“Any mid-week youth groups?”

“Not exactly,” I replied.

“How about children’s church?”

“Nope.”

There was a pause. “What kind of church are you? Don’t you have anything for children?”

I told him, “Well, we were reading the Bible, and we found Deuteronomy 6:7, Ephesians 6:4, the book of Proverbs, and all of the other passages on children’s ministries. In practically every passage, we found that it would be a really good idea if parents would disciple their own children. We couldn’t find any more powerful ministry program for children than for their own parents to show them Jesus every day as they sit in their house together, as they walk by the way, as they rise up, and as they lie down. We thought that would be a pretty neat system of discipling children, and we decided to go with it.”

“Wow. That’s not even on my list here. That’s pretty weird.”

“Yeah. Christian parents were doing that sort of thing for about 1800 years until the Sunday School movement started up and family discipleship virtually disappeared. By 1820, Archibald Alexander wrote his book lamenting the decline of families actively discipling their own children.”

Many homeschooling families are meeting resistance in their various other associations in life, whether it be extended family or church, and they wonder why. It is because they have made a worldview shift at a foundational level, a change in social relationship, and there is no way to avoid a domino effect in other social relationships. We’re reversing Rousseau, and it’s going to be a struggle.

This change in social relationships at the basic level of the family will produce a reunification of the family and empowerment for the family. Inevitably, this must affect economics, especially as families begin to see the household (and not the individual) as the basic economic unit. The word “economics” comes from the Greek, oikonomia, which means “the law or vision of the household.” As homeschooling reintroduces a reintegrated family, decentralized family businesses will replace the large corporations and individualized career tracks. This is a model that bears thousands of years of biblical and historical precedent (Gen. 29:9, 37:12, 1 Sam, 17:15, Acts 18:2,3, Prov. 31:11,27). The changes in social settings at home will change the way we do business.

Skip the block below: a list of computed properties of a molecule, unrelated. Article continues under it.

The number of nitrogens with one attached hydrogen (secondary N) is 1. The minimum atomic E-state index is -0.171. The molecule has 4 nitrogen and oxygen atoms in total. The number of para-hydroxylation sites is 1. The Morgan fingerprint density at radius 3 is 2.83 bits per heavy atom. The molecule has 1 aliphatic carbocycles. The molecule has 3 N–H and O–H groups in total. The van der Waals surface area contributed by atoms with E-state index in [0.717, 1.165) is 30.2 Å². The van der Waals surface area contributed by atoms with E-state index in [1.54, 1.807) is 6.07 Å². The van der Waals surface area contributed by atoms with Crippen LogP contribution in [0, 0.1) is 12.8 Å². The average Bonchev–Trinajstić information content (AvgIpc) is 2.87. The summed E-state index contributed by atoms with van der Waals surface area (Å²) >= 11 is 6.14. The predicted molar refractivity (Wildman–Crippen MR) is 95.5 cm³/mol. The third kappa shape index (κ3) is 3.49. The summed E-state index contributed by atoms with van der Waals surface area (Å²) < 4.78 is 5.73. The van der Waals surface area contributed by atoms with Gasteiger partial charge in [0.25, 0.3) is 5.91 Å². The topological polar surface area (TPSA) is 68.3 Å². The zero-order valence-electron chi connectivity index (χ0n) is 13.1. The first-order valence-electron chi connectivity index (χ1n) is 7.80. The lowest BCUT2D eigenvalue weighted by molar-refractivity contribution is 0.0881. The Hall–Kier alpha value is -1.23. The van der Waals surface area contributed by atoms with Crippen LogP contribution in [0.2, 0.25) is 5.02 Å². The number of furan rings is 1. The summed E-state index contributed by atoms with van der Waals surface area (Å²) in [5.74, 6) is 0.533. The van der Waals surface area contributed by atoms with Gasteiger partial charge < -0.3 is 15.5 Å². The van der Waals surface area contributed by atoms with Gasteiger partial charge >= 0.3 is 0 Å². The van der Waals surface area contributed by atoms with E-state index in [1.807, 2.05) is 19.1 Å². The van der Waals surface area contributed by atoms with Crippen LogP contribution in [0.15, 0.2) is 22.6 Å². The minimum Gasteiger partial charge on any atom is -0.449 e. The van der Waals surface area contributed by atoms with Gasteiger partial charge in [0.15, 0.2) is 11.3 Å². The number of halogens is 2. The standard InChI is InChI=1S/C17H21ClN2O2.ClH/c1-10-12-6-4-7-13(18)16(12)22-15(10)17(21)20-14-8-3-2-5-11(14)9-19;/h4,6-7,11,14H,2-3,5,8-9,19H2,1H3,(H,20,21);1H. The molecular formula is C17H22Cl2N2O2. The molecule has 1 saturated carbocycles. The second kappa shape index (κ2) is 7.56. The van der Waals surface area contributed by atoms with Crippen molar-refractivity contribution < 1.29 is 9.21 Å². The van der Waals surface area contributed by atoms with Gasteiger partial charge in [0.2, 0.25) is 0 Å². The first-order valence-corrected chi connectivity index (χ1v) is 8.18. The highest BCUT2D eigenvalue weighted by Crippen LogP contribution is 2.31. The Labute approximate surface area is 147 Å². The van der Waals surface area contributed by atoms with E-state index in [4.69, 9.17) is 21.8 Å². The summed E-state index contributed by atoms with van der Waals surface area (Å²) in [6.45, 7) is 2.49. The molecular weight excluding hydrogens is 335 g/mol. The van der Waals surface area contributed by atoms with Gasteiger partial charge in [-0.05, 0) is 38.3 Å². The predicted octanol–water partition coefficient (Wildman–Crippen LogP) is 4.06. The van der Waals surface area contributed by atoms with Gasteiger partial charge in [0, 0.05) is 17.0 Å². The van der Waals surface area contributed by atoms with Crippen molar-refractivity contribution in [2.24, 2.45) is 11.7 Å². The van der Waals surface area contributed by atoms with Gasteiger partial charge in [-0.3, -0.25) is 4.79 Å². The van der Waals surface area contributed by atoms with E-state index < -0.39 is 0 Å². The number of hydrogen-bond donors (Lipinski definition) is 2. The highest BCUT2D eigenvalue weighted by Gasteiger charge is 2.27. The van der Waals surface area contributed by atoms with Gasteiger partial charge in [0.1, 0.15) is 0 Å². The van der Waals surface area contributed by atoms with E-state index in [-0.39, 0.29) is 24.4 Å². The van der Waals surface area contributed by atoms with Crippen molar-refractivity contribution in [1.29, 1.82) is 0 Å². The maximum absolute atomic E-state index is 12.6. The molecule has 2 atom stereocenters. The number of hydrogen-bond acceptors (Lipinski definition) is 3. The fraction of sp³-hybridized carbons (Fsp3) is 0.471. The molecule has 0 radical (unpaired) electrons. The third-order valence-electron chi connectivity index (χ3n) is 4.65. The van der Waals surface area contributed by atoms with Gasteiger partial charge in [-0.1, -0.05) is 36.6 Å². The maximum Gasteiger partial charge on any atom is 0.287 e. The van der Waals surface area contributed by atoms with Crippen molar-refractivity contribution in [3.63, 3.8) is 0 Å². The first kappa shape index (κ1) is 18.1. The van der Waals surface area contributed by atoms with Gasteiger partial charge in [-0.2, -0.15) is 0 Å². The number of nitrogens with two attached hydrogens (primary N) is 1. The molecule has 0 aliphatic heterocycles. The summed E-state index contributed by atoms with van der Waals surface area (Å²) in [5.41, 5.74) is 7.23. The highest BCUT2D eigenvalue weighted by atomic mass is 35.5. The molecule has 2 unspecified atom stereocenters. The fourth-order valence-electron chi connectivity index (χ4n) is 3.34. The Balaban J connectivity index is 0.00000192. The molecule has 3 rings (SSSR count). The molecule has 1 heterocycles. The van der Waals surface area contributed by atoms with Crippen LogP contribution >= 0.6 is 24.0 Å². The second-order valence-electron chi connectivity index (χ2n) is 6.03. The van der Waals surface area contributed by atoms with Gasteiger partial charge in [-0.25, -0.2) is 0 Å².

Yet another domino in the sequence is civil government. If the family once again realizes its God-ordained roles in education, inheritance, and caring for elderly parents, that will most certainly replace the Rousseau-ian vision of government-provided schools, social security, and generational welfare programs.

The Vision Goes Even Deeper

Indeed, our vision is much deeper than a mere change in social relationships, business, and government. Our vision is that people would love God. It is the vision of the Shema, the most famous passage in Jewish tradition, in Deuteronomy 6:5-6. According to our Lord Jesus Christ in Matthew 22:37, this most basic summary of a godly life has never changed. God shows us HOW to love Him in the very next verse (Deut. 6:7). Here is how you love God: “Teach your children my words as you sit in your house, as you walk by the way, as you rise up, and as you lie down.”

Our vision is simple. We want fewer mothers saying, “I’ve got two. You want ‘em?” We don’t want booming day care businesses for toddlers. While we wish God’s richest blessings on orphanages and families that take care of the abandoned and ignored orphan, what we really want is more families loving God. We want more families loving God by parents lovingly, tenderly, and continually teaching their children God’s Word themselves throughout the day as they sit in their houses, as they walk by the way, as they rise up, and as they lie down.

Once again, we can hear Jesus’ question as plain and clear as can be:

“Do you love me?”

“Yes, Lord.”

“Well then. Do you see those lambs over there that I gave you?”

“Yes.”

“Feed them.”

Kevin Swanson is a homeschool father and hosts the daily Generations Radio program heard around the world at https://www.generations.org/. For more information, books, and articles by Kevin, go to Generations.